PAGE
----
From its very beginning, the AQHA allowed Thoroughbred blood to be introduced into the Quarter Horse breed. Three Bars, a Thoroughbred stallion, was an early influence in the breed, fathering 29 AQHA Champions and four AQHA Supreme Champions.

For example, the offspring of a registered Quarter Horse and Thoroughbred can be entered into the “appendix” of the AQHA registry. These appendix-registered animals are eligible to compete against any full-blooded Quarter Horse. Additionally, if they meet certain conformation criteria and are successful in AQHA competitions, they can move into the permanent registry. Once that takes place, they and any of their offspring are no different than an animal with no Thoroughbred in its bloodlines.

Over time, several groups felt this practice was diluting the characteristics that distinguished the first Quarter Horses. “Appendix” horses were taller, less heavily muscled, and some would argue, not as hardy.

In an effort to maintain the original breed, “Foundation” Quarter Horse registries were established. These include the Foundation Quarter Horse Association, the National Foundation Quarter Horse Association, and the Hancock Horse Breeders Association.

These registries look to see if a horse has any Thoroughbred in its background. Typically, they require an animal to be at least 90 percent pure Quarter Horse to be eligible for registration. Interestingly enough, these horses are almost always double-registered - AQHA and Foundation registry.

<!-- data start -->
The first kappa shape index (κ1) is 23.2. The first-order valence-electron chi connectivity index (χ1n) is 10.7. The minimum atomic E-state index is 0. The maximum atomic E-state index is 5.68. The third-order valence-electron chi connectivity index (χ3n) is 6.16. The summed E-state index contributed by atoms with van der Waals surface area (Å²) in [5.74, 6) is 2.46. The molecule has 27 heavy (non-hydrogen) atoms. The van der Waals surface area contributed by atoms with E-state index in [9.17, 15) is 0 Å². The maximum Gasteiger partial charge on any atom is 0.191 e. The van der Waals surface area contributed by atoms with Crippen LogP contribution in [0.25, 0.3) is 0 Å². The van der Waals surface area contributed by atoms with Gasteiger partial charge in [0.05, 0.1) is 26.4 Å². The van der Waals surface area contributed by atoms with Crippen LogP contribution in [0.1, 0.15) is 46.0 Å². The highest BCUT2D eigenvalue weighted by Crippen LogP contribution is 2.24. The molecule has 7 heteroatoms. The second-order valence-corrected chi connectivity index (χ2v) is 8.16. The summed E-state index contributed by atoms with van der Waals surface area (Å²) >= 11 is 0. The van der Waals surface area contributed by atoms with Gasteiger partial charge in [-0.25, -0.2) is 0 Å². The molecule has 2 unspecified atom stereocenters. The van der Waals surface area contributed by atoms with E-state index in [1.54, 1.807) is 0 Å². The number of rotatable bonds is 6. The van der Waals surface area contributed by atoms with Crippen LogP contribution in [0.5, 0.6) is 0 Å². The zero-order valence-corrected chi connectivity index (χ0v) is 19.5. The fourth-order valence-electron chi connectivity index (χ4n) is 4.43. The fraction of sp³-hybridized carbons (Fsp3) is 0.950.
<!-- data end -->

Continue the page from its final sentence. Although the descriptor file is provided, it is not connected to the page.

To make things even more interesting, a horse could be registered with a color association, such as the Buckskin Horse Association or the Palomino Horse Breeders Association, enabling it to be triple registered.

What makes this the most widely-found horse in our country? Fans of the Quarter Horse would point to its versatility, intelligence and adaptability. They are known for being level headed — the Golden Retrievers of the horse world.

The answer may lie in what marked the Quarter Horse from the beginning — being a common, well-rounded horse. Most horse owners or riders don’t consider themselves to be affluent, and indeed many are not. A national survey conducted in 2005 found that 34 percwent of horse owners have an income of less than $50,000.

What better for a hard-working owner than a hard-working horse?

This article was written by Marie Seddon and edited by Kathy Lundberg for



Sun, Oct 30, 2011 : 5:42 p.m.

Just another thought. ALL breeds of horses have a "melting pot" heritage. To me, it is not about the breed. It is about the horse. In other words, a good horse is a good horse, no matter what the breed.


Fri, Oct 28, 2011 : 8:35 p.m.

I love quarter horses...but not the AQHA. This organization is responsible for over-breeding...more so than all other breed associations put together. And they are in favor of slaughtering horses in this country for human consumption. Most rescues I have visited are filled to the brim with homeless quarter horses. It is a shame, because they can be wonderful companions.


Fri, Oct 28, 2011 : 4:06 p.m.

My Quarter Horse who would be considered to be a "Foundation" QH is as hardy as they come. I have had him since I was 13, and he continues to show with young children. He's 31 and still going strong. They are a wonderful breed of horses.